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Insurance Refusal Prompts Call to Change HSNO Act

Insurance Refusal Prompts Urgent Call to Change HSNO Act

The decision by one of New Zealand's leading Insurance companies to refuse cover for GE damage means the government must move quickly to to amend the HSNO Act or risk major damage to the country's economy.

Changes are urgently needed because the current law denies ERMA ( the Environmental Risk Management Authority) the power to require a bond from companies to cover such damage. This situation exposes the public purse, as well as primary producers to significant costs and must be addressed.

"The law must be changed, or ordinary New Zealanders could face having to pay millions in costs for clean-up and compensation," says Jon Carapiet from GE Free NZ in food and environment.

"Because insurance companies refuse to cover the risks, and because ERMA has no power to cover the risks through a bond, the costs are being 'socialised' on the public who have made it clear they do not want GE contamination to be allowed in the first place."

There has already been one major example in New Zealand of a company in effect going bankrupt, leaving land that may be contaminated, but with no funds for clean-up or monitoring.

Scottish company PPL had to destroy thousands of GE sheep at their North Island farm and the land was returned to conventional use without soil testing, monitoring, or tissue samples being taken from the animals as a biosecurity measure.

" We have asked ERMA to make the government aware of the loophole in the law that denies them the power to require financial cover for GE risks, but they say it is not their role to advise government on legislation," says Mr Carapiet. "So whose duty is it, and who will take some action?"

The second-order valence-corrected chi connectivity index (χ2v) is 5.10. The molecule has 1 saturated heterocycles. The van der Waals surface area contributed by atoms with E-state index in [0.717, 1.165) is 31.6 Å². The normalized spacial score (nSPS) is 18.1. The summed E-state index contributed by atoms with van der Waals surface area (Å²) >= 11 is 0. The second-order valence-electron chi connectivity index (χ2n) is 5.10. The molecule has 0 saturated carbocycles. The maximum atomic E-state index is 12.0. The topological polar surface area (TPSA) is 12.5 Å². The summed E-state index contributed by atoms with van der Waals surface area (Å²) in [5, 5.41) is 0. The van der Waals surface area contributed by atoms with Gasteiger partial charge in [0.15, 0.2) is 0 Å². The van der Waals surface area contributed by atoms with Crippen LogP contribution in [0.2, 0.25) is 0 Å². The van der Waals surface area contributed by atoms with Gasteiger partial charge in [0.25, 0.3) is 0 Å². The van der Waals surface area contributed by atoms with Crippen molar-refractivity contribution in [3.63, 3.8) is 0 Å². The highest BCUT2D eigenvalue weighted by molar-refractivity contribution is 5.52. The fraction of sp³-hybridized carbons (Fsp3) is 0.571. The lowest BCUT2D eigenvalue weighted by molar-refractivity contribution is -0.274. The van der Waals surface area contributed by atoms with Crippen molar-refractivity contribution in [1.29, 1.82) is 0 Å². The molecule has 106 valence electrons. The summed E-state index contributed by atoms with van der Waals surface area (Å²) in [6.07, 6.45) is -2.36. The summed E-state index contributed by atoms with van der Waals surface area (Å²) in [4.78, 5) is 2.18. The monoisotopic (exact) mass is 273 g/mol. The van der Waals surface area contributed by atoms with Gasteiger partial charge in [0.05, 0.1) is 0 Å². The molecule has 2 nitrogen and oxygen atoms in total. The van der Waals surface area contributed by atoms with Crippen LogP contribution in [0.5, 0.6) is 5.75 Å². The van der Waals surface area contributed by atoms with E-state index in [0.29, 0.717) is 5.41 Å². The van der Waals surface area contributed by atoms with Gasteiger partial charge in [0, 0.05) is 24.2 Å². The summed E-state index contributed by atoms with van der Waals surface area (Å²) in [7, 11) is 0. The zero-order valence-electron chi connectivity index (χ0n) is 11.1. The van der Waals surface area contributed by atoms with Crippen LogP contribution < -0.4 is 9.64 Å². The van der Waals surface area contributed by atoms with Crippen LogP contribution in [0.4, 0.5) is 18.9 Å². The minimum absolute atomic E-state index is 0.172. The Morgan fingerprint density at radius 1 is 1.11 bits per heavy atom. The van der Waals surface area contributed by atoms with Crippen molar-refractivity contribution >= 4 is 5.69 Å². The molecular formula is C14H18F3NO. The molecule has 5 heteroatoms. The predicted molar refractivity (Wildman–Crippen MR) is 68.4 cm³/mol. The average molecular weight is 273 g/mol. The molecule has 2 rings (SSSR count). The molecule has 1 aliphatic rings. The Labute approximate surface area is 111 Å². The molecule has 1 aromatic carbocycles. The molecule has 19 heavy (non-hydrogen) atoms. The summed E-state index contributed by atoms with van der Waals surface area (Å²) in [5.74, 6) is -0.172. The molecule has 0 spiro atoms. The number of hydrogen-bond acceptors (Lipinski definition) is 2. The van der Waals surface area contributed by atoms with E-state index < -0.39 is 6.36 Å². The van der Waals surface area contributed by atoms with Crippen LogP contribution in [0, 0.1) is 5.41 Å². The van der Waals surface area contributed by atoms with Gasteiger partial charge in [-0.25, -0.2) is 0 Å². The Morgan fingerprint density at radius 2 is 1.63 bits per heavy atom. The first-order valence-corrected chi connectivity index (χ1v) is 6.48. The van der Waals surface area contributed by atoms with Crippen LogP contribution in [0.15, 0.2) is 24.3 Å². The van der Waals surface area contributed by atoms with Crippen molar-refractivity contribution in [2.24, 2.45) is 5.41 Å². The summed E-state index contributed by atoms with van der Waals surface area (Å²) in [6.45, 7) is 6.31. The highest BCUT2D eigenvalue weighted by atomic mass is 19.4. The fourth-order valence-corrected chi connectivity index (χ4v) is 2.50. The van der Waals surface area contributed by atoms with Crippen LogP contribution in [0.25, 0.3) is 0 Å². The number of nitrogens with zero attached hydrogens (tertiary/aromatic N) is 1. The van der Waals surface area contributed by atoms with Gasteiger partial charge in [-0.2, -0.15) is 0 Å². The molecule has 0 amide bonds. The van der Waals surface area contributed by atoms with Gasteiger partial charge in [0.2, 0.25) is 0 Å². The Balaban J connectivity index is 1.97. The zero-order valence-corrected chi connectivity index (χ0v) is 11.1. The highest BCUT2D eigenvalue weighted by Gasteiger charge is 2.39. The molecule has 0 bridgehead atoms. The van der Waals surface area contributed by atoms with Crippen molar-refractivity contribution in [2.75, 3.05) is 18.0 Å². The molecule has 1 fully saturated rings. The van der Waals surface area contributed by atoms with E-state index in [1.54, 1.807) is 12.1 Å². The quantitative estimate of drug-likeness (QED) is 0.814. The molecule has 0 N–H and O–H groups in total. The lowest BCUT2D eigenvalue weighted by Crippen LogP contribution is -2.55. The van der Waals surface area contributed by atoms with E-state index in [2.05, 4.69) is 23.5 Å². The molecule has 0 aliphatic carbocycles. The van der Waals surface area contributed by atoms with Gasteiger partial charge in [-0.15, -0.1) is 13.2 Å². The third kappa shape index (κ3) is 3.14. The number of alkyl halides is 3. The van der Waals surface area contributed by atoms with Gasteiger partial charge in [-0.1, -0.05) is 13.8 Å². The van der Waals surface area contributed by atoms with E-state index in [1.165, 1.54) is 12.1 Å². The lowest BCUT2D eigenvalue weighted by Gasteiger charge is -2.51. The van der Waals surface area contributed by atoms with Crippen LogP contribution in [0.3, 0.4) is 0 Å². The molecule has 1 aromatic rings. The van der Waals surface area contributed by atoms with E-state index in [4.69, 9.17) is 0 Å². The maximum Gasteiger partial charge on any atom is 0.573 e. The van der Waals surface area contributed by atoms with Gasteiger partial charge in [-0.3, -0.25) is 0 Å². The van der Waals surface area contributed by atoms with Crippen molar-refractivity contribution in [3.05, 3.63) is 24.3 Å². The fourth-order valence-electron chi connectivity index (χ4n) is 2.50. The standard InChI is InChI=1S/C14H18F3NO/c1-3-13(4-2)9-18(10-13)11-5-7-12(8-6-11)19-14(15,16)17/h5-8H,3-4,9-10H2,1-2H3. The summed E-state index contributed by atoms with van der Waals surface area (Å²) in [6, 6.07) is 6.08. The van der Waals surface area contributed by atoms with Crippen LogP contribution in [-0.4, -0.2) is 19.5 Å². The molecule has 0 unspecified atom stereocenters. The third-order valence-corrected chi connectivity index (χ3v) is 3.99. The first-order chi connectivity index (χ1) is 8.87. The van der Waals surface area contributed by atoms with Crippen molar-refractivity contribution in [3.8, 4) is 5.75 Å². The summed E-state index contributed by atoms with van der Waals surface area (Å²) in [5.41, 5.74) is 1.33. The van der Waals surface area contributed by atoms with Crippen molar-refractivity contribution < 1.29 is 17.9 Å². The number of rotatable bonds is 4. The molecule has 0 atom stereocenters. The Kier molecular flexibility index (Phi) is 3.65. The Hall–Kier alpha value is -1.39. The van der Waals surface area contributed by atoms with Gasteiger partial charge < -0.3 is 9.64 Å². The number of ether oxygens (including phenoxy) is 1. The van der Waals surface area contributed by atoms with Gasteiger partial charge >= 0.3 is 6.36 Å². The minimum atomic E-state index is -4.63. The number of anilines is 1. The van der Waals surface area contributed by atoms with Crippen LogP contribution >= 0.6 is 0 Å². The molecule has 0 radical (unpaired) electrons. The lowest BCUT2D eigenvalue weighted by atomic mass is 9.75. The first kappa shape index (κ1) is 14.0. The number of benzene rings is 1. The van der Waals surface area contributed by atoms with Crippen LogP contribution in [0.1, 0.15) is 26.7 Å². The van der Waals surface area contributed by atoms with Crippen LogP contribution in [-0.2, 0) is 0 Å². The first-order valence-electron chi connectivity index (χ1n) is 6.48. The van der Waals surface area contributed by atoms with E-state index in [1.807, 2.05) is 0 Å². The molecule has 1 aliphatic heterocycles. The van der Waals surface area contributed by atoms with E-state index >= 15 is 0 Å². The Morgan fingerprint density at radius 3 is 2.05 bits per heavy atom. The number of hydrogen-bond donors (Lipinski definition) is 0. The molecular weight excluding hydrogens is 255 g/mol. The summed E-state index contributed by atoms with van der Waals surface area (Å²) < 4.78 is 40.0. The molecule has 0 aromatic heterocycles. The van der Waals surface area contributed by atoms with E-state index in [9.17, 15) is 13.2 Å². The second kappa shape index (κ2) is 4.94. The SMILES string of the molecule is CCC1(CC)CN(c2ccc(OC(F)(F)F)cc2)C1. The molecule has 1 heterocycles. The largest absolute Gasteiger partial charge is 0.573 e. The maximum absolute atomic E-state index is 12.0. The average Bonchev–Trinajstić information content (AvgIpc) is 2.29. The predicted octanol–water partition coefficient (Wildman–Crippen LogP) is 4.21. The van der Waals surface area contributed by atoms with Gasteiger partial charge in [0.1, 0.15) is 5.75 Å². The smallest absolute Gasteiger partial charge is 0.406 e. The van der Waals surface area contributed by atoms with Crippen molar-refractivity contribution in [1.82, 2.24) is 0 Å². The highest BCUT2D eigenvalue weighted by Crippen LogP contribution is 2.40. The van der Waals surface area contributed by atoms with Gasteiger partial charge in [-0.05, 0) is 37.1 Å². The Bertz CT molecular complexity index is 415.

GE- Free NZ (in food and environment) will be writing to government Ministers to urge a change in the law.

Local Councils must also take up the issue at the local level and protect ratepayers from having an unreasonable cost imposed on them. Throughout the country there has been numerous submissions to council plans calling for action to protect ratepayers and local producers.

"Socialising the costs onto the public is unacceptable. Recent official-surveys show the majority of New Zealanders want nothing to do with GE beyond contained ethical and medical uses," says Mr Carapiet.

"Official research confirms people see GE releases as threatening the future development of our clean, green and natural environment and marketing image".

Global market trends show the future for New Zealand's primary exports is secure if we can preserve our GE-free production systems and be a major player in meeting the demand for natural, clean food. It is the duty of policticans and business to ensure this happens.


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